I guess I feel this particular dynamic is complicated and I’m not sure it fits into established categories. I would be interested in hearing other ideas / perspectives in trying to understand how the VotT issue could be problematic or not.
Alanna being better at magic than the existing shaman and bringing her knowledge in seems like a much clearer-cut case of White Savior to me. I also checked TV Tropes for ideas on how this trope is played out in fiction, if anyone else wants to look.
AMR: I have to agree with LKR in that Alanna very much plays White Savior while Jon is…in a different category. In an earlier book he asks to learn more about the culture as they are a part of his kingdom. He’s not trying to be the end-all, be-all King, he wants to understand the people he’s expected to rule over. He doesn’t come in on his noble steed to bring the White Solution to the Backwards Other, rather, he is chosen by the last Voice to be the next Voice as a way to unite the tribes to each other and the throne, and didn’t get much say in the matter. It’s more of a marriage of convenience to unite the two different factions than a savior of any sort. Becoming the Voice opens him up the Bazhir just as much as it connects him to their concerns and culture, and while it is questionable, I don’t see it as a race/culture problem, mostly because he’s not coming to them to make any proscriptions but coming to learn from and join with their culture for the betterment of the kingdom as a whole. Whether he should have done that or allowed the Bazhir to separate and make their own country is another question.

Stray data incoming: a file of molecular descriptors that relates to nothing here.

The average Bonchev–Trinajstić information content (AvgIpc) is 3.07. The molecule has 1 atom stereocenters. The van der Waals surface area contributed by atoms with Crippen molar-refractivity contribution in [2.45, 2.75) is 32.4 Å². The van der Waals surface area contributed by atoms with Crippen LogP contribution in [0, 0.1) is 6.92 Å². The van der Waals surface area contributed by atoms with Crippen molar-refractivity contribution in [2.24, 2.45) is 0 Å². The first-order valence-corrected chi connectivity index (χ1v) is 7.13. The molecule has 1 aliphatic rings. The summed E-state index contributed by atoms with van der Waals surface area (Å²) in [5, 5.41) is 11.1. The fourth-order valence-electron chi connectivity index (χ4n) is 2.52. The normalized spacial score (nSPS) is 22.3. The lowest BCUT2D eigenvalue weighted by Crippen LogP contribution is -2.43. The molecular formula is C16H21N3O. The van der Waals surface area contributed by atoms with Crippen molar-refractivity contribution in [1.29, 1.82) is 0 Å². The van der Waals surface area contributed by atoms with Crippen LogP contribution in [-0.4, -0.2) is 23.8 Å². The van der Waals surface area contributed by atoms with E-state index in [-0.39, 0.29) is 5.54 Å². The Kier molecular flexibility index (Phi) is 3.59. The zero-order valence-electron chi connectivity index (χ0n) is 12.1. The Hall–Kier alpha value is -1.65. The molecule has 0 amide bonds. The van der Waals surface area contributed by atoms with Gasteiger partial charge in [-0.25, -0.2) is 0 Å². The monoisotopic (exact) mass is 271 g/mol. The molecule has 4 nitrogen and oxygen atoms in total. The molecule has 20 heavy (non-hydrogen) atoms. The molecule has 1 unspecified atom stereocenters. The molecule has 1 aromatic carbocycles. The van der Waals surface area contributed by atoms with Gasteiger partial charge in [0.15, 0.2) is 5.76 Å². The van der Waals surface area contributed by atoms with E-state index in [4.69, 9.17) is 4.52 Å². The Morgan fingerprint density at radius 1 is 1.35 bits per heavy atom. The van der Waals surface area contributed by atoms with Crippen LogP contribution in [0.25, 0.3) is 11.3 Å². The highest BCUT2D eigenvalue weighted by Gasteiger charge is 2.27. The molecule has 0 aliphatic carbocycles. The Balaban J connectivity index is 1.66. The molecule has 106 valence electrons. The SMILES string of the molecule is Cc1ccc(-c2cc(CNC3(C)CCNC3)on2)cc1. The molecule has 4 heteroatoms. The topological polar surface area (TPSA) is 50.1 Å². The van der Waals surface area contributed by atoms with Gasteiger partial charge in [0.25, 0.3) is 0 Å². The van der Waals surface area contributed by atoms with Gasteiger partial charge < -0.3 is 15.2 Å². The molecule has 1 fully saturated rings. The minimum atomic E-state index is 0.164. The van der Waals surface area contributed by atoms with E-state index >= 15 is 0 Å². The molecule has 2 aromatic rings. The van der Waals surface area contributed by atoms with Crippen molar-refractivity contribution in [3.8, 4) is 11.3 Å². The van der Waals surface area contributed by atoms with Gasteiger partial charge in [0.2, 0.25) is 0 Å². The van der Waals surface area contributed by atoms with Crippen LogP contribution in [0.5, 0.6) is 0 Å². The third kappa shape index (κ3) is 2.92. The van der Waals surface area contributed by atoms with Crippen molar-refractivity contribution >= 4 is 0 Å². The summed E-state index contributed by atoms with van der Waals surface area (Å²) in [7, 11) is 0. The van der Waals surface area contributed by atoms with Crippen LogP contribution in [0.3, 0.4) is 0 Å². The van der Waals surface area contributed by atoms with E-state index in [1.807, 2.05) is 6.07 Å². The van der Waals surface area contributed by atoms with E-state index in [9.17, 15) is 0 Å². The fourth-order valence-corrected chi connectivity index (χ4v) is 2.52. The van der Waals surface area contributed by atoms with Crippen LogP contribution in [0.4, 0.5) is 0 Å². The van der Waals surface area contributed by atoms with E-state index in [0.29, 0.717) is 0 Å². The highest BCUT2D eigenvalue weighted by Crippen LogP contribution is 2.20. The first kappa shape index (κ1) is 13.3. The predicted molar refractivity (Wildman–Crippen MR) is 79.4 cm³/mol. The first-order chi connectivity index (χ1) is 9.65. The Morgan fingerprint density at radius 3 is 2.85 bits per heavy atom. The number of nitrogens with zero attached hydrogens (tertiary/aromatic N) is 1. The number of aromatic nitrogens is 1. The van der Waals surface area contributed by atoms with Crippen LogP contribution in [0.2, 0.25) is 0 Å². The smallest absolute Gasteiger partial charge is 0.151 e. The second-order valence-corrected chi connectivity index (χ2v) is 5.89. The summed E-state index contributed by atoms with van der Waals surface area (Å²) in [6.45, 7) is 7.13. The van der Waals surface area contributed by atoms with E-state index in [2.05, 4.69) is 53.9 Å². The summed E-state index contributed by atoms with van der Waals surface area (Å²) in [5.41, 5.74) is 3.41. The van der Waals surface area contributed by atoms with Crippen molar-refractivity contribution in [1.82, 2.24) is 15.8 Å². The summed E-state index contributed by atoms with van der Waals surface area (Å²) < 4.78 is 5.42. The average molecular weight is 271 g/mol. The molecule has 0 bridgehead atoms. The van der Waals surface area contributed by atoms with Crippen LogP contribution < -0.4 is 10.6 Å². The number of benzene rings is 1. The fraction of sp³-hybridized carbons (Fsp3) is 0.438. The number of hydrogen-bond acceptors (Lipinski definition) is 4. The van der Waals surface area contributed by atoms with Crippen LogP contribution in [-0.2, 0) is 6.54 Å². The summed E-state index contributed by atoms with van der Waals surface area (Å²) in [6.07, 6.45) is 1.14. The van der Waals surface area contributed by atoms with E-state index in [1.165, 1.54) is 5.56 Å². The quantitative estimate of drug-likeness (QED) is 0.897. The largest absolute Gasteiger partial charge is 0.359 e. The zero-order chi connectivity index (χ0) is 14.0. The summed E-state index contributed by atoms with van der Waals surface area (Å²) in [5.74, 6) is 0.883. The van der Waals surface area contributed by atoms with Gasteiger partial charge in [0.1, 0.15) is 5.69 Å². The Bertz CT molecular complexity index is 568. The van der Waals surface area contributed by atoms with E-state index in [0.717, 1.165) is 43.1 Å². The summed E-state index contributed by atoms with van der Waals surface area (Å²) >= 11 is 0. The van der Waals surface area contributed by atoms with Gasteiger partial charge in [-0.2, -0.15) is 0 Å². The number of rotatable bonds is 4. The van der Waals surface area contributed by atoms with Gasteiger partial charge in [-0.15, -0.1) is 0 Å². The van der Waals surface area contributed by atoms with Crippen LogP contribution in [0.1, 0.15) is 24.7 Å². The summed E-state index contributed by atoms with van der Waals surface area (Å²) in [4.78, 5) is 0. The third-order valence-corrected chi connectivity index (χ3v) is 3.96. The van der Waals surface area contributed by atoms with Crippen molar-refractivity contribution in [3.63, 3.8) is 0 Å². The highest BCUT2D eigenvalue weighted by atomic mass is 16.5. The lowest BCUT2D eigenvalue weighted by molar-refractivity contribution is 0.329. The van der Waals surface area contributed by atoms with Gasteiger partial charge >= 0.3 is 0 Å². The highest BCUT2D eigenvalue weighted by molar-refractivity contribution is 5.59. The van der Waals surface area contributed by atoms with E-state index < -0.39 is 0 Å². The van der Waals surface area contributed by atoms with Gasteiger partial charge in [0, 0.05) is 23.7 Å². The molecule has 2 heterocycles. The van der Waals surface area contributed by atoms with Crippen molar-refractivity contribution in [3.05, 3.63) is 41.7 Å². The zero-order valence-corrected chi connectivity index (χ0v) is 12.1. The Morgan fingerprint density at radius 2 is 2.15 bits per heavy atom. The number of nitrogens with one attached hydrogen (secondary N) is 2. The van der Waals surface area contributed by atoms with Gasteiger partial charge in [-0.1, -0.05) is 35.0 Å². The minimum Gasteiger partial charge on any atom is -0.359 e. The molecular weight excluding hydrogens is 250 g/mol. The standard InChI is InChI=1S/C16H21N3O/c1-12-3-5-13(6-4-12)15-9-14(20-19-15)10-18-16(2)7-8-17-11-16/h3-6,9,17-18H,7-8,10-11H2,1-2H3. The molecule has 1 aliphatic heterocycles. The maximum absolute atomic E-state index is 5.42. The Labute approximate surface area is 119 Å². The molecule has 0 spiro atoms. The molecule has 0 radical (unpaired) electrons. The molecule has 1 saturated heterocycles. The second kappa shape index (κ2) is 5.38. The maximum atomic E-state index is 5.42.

Alanna, on the other hand, definitely plays White Savior and shows how “backwards” the culture is. She’s considered part of the tribe but won’t connect to them fully, keeping herself separate from the Bazhir in many respects. She won’t conform to their norms and even flaunts them, earning (as she sees it) respect from the men and disdain from the women. She encourages their girls to disregard custom and be more like she is (though we could unpack this further and question whether it’s White Savioring or Feminism, since she also goes against courtly gender rules…). The more I think about it, the more I am sure there is major culture bias, with the Bazhir obviously standing in for Muslim cultures, but I’m not sure that it’s White Savioring (even though she’s White) because of the fact that she goes against gender norms and roles in her own culture.